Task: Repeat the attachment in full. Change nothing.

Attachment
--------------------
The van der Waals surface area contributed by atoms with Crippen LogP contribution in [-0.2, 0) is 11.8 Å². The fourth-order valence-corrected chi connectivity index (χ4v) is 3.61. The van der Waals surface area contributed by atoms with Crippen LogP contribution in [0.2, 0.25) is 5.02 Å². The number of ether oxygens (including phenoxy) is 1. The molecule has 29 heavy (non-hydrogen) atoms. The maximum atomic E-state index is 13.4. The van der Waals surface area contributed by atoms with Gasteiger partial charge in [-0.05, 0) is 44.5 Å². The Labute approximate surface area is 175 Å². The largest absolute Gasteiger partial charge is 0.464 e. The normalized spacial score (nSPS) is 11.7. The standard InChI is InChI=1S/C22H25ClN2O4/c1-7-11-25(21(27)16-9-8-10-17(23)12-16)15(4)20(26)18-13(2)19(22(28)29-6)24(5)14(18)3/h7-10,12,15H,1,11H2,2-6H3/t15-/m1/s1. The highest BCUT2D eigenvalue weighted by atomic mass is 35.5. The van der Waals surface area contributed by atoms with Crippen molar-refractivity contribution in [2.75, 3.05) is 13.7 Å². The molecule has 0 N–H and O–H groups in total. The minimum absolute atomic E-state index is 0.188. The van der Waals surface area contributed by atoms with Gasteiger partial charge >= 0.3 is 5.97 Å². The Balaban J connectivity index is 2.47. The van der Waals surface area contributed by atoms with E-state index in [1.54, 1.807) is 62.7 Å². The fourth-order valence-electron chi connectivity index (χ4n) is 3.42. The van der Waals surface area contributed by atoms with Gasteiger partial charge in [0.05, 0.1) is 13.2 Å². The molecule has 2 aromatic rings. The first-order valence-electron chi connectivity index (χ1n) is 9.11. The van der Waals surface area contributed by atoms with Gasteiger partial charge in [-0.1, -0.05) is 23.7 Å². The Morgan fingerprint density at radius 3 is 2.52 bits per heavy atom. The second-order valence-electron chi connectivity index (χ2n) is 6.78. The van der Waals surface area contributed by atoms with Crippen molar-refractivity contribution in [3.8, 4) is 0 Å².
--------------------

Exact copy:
The van der Waals surface area contributed by atoms with Crippen LogP contribution in [-0.2, 0) is 11.8 Å². The fourth-order valence-corrected chi connectivity index (χ4v) is 3.61. The van der Waals surface area contributed by atoms with Crippen LogP contribution in [0.2, 0.25) is 5.02 Å². The number of ether oxygens (including phenoxy) is 1. The molecule has 29 heavy (non-hydrogen) atoms. The maximum atomic E-state index is 13.4. The van der Waals surface area contributed by atoms with Gasteiger partial charge in [-0.05, 0) is 44.5 Å². The Labute approximate surface area is 175 Å². The largest absolute Gasteiger partial charge is 0.464 e. The normalized spacial score (nSPS) is 11.7. The standard InChI is InChI=1S/C22H25ClN2O4/c1-7-11-25(21(27)16-9-8-10-17(23)12-16)15(4)20(26)18-13(2)19(22(28)29-6)24(5)14(18)3/h7-10,12,15H,1,11H2,2-6H3/t15-/m1/s1. The highest BCUT2D eigenvalue weighted by atomic mass is 35.5. The van der Waals surface area contributed by atoms with Crippen molar-refractivity contribution in [2.75, 3.05) is 13.7 Å². The molecule has 0 N–H and O–H groups in total. The minimum absolute atomic E-state index is 0.188. The van der Waals surface area contributed by atoms with Gasteiger partial charge >= 0.3 is 5.97 Å². The Balaban J connectivity index is 2.47. The van der Waals surface area contributed by atoms with E-state index in [1.54, 1.807) is 62.7 Å². The fourth-order valence-electron chi connectivity index (χ4n) is 3.42. The van der Waals surface area contributed by atoms with Gasteiger partial charge in [0.05, 0.1) is 13.2 Å². The molecule has 2 aromatic rings. The first-order valence-electron chi connectivity index (χ1n) is 9.11. The van der Waals surface area contributed by atoms with Gasteiger partial charge in [-0.1, -0.05) is 23.7 Å². The Morgan fingerprint density at radius 3 is 2.52 bits per heavy atom. The second-order valence-electron chi connectivity index (χ2n) is 6.78. The van der Waals surface area contributed by atoms with Crippen molar-refractivity contribution in [3.8, 4) is 0 Å².